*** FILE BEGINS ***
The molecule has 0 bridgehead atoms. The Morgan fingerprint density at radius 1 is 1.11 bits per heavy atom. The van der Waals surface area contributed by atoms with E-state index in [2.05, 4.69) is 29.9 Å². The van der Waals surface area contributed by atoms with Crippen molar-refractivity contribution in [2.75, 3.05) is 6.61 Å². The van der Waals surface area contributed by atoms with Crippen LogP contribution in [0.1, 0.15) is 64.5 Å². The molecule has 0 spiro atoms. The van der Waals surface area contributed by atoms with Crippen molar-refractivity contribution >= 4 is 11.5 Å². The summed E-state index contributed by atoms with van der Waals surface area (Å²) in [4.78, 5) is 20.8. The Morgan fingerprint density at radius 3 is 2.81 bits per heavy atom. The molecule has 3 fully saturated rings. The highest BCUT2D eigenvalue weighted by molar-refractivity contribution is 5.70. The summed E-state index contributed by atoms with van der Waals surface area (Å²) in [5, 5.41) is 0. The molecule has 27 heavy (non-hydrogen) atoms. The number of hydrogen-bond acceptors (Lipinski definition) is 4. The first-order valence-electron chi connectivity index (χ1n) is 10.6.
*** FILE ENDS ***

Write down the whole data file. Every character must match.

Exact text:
The molecule has 0 bridgehead atoms. The Morgan fingerprint density at radius 1 is 1.11 bits per heavy atom. The van der Waals surface area contributed by atoms with E-state index in [2.05, 4.69) is 29.9 Å². The van der Waals surface area contributed by atoms with Crippen molar-refractivity contribution in [2.75, 3.05) is 6.61 Å². The van der Waals surface area contributed by atoms with Crippen LogP contribution in [0.1, 0.15) is 64.5 Å². The molecule has 0 spiro atoms. The van der Waals surface area contributed by atoms with Crippen molar-refractivity contribution >= 4 is 11.5 Å². The summed E-state index contributed by atoms with van der Waals surface area (Å²) in [4.78, 5) is 20.8. The Morgan fingerprint density at radius 3 is 2.81 bits per heavy atom. The molecule has 3 fully saturated rings. The highest BCUT2D eigenvalue weighted by molar-refractivity contribution is 5.70. The summed E-state index contributed by atoms with van der Waals surface area (Å²) in [5, 5.41) is 0. The molecule has 27 heavy (non-hydrogen) atoms. The number of hydrogen-bond acceptors (Lipinski definition) is 4. The first-order valence-electron chi connectivity index (χ1n) is 10.6.